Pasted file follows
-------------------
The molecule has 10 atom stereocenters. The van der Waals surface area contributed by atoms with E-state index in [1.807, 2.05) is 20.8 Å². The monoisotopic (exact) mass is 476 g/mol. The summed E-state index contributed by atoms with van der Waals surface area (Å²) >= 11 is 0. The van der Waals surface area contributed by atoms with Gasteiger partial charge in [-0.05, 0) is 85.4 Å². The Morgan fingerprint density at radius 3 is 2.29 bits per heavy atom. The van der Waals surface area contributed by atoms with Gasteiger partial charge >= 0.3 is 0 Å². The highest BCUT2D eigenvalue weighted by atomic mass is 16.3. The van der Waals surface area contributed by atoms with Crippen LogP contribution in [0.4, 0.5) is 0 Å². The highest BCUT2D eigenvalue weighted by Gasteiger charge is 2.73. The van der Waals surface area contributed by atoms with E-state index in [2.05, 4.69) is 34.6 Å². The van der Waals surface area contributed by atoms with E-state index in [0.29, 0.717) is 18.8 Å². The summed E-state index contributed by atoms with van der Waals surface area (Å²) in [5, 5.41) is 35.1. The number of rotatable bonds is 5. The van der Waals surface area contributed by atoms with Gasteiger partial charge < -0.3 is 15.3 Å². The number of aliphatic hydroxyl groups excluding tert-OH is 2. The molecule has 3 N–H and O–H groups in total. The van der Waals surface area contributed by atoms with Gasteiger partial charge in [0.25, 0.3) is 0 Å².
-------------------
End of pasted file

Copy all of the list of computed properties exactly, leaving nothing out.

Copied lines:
The molecule has 10 atom stereocenters. The van der Waals surface area contributed by atoms with E-state index in [1.807, 2.05) is 20.8 Å². The monoisotopic (exact) mass is 476 g/mol. The summed E-state index contributed by atoms with van der Waals surface area (Å²) >= 11 is 0. The van der Waals surface area contributed by atoms with Gasteiger partial charge in [-0.05, 0) is 85.4 Å². The Morgan fingerprint density at radius 3 is 2.29 bits per heavy atom. The van der Waals surface area contributed by atoms with Gasteiger partial charge >= 0.3 is 0 Å². The highest BCUT2D eigenvalue weighted by atomic mass is 16.3. The van der Waals surface area contributed by atoms with Crippen LogP contribution in [0.4, 0.5) is 0 Å². The highest BCUT2D eigenvalue weighted by Gasteiger charge is 2.73. The van der Waals surface area contributed by atoms with E-state index in [2.05, 4.69) is 34.6 Å². The van der Waals surface area contributed by atoms with E-state index in [0.29, 0.717) is 18.8 Å². The summed E-state index contributed by atoms with van der Waals surface area (Å²) in [5, 5.41) is 35.1. The number of rotatable bonds is 5. The van der Waals surface area contributed by atoms with Gasteiger partial charge < -0.3 is 15.3 Å². The number of aliphatic hydroxyl groups excluding tert-OH is 2. The molecule has 3 N–H and O–H groups in total. The van der Waals surface area contributed by atoms with Gasteiger partial charge in [0.25, 0.3) is 0 Å².